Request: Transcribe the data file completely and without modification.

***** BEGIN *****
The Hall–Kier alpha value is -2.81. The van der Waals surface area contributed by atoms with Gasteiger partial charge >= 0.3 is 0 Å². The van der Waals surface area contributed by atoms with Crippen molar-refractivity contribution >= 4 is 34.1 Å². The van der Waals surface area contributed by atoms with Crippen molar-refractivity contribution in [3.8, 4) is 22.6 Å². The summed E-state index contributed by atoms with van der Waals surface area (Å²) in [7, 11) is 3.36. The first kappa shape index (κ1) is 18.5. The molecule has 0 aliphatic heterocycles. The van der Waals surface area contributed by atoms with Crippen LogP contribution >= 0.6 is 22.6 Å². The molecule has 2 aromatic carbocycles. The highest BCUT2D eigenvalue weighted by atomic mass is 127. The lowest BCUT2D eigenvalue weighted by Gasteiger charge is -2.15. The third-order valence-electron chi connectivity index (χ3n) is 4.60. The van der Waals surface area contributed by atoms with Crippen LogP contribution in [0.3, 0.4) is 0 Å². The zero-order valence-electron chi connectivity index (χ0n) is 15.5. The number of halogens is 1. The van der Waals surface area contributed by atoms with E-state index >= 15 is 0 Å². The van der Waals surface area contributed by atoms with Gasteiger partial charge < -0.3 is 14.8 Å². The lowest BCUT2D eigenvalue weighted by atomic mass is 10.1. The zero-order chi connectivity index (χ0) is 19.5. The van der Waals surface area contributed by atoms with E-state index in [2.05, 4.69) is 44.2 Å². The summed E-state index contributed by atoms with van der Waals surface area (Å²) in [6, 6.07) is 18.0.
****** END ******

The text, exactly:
The Hall–Kier alpha value is -2.81. The van der Waals surface area contributed by atoms with Gasteiger partial charge >= 0.3 is 0 Å². The van der Waals surface area contributed by atoms with Crippen molar-refractivity contribution >= 4 is 34.1 Å². The van der Waals surface area contributed by atoms with Crippen molar-refractivity contribution in [3.8, 4) is 22.6 Å². The summed E-state index contributed by atoms with van der Waals surface area (Å²) in [7, 11) is 3.36. The first kappa shape index (κ1) is 18.5. The molecule has 0 aliphatic heterocycles. The van der Waals surface area contributed by atoms with Crippen LogP contribution >= 0.6 is 22.6 Å². The molecule has 2 aromatic carbocycles. The highest BCUT2D eigenvalue weighted by atomic mass is 127. The lowest BCUT2D eigenvalue weighted by Gasteiger charge is -2.15. The third-order valence-electron chi connectivity index (χ3n) is 4.60. The van der Waals surface area contributed by atoms with Crippen LogP contribution in [0.3, 0.4) is 0 Å². The zero-order valence-electron chi connectivity index (χ0n) is 15.5. The number of halogens is 1. The van der Waals surface area contributed by atoms with E-state index >= 15 is 0 Å². The van der Waals surface area contributed by atoms with Gasteiger partial charge < -0.3 is 14.8 Å². The lowest BCUT2D eigenvalue weighted by atomic mass is 10.1. The zero-order chi connectivity index (χ0) is 19.5. The van der Waals surface area contributed by atoms with E-state index in [2.05, 4.69) is 44.2 Å². The summed E-state index contributed by atoms with van der Waals surface area (Å²) in [6, 6.07) is 18.0.